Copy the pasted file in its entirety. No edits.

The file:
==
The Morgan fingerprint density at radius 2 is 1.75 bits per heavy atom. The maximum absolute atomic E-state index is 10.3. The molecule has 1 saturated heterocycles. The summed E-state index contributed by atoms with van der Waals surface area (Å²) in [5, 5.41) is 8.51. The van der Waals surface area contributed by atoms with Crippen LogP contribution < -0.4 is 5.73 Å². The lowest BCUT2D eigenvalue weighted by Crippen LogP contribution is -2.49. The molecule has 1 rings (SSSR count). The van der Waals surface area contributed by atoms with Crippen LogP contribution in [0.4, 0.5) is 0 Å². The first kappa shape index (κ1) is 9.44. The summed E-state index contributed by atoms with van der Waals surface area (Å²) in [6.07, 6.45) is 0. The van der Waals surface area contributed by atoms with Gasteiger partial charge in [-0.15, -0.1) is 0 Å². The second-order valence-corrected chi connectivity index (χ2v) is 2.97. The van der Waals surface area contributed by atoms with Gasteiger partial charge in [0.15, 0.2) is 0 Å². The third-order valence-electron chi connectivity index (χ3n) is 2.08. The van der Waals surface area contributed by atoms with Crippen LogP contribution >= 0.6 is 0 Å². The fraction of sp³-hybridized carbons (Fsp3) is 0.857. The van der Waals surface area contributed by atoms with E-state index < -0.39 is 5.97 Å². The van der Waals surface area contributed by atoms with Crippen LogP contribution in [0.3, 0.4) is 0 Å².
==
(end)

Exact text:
The Morgan fingerprint density at radius 2 is 1.75 bits per heavy atom. The maximum absolute atomic E-state index is 10.3. The molecule has 1 saturated heterocycles. The summed E-state index contributed by atoms with van der Waals surface area (Å²) in [5, 5.41) is 8.51. The van der Waals surface area contributed by atoms with Crippen LogP contribution < -0.4 is 5.73 Å². The lowest BCUT2D eigenvalue weighted by Crippen LogP contribution is -2.49. The molecule has 1 rings (SSSR count). The van der Waals surface area contributed by atoms with Crippen LogP contribution in [0.4, 0.5) is 0 Å². The first kappa shape index (κ1) is 9.44. The summed E-state index contributed by atoms with van der Waals surface area (Å²) in [6.07, 6.45) is 0. The van der Waals surface area contributed by atoms with Gasteiger partial charge in [-0.15, -0.1) is 0 Å². The second-order valence-corrected chi connectivity index (χ2v) is 2.97. The van der Waals surface area contributed by atoms with Gasteiger partial charge in [0.15, 0.2) is 0 Å². The third-order valence-electron chi connectivity index (χ3n) is 2.08. The van der Waals surface area contributed by atoms with Crippen LogP contribution >= 0.6 is 0 Å². The fraction of sp³-hybridized carbons (Fsp3) is 0.857. The van der Waals surface area contributed by atoms with E-state index < -0.39 is 5.97 Å². The van der Waals surface area contributed by atoms with Crippen LogP contribution in [0.3, 0.4) is 0 Å².